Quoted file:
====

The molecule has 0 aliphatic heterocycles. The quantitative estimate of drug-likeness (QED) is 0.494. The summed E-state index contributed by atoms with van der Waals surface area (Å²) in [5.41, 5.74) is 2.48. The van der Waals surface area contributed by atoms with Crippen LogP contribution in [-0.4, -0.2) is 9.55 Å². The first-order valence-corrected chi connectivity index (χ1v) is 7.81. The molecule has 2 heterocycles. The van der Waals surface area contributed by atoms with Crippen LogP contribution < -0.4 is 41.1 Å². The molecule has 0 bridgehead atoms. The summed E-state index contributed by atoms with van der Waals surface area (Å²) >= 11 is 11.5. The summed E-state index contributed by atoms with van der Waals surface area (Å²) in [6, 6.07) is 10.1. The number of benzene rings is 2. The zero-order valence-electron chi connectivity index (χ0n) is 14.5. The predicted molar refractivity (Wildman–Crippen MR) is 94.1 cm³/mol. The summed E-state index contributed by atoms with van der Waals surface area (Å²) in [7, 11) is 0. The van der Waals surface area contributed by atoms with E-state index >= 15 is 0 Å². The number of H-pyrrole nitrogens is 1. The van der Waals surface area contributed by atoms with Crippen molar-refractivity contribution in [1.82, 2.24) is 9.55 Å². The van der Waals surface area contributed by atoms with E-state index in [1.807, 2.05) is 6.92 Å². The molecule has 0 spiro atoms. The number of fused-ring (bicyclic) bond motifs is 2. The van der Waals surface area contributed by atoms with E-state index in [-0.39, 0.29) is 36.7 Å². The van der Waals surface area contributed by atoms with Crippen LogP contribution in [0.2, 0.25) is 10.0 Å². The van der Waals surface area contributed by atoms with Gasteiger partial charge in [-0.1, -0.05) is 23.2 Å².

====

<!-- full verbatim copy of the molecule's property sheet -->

The molecule has 0 aliphatic heterocycles. The quantitative estimate of drug-likeness (QED) is 0.494. The summed E-state index contributed by atoms with van der Waals surface area (Å²) in [5.41, 5.74) is 2.48. The van der Waals surface area contributed by atoms with Crippen LogP contribution in [-0.4, -0.2) is 9.55 Å². The first-order valence-corrected chi connectivity index (χ1v) is 7.81. The molecule has 2 heterocycles. The van der Waals surface area contributed by atoms with Crippen LogP contribution < -0.4 is 41.1 Å². The molecule has 0 bridgehead atoms. The summed E-state index contributed by atoms with van der Waals surface area (Å²) >= 11 is 11.5. The summed E-state index contributed by atoms with van der Waals surface area (Å²) in [6, 6.07) is 10.1. The number of benzene rings is 2. The zero-order valence-electron chi connectivity index (χ0n) is 14.5. The predicted molar refractivity (Wildman–Crippen MR) is 94.1 cm³/mol. The summed E-state index contributed by atoms with van der Waals surface area (Å²) in [7, 11) is 0. The van der Waals surface area contributed by atoms with E-state index >= 15 is 0 Å². The number of H-pyrrole nitrogens is 1. The van der Waals surface area contributed by atoms with Crippen molar-refractivity contribution in [1.82, 2.24) is 9.55 Å². The van der Waals surface area contributed by atoms with E-state index in [1.807, 2.05) is 6.92 Å². The molecule has 0 spiro atoms. The number of fused-ring (bicyclic) bond motifs is 2. The van der Waals surface area contributed by atoms with E-state index in [-0.39, 0.29) is 36.7 Å². The van der Waals surface area contributed by atoms with Crippen LogP contribution in [0.2, 0.25) is 10.0 Å². The van der Waals surface area contributed by atoms with Gasteiger partial charge in [-0.1, -0.05) is 23.2 Å².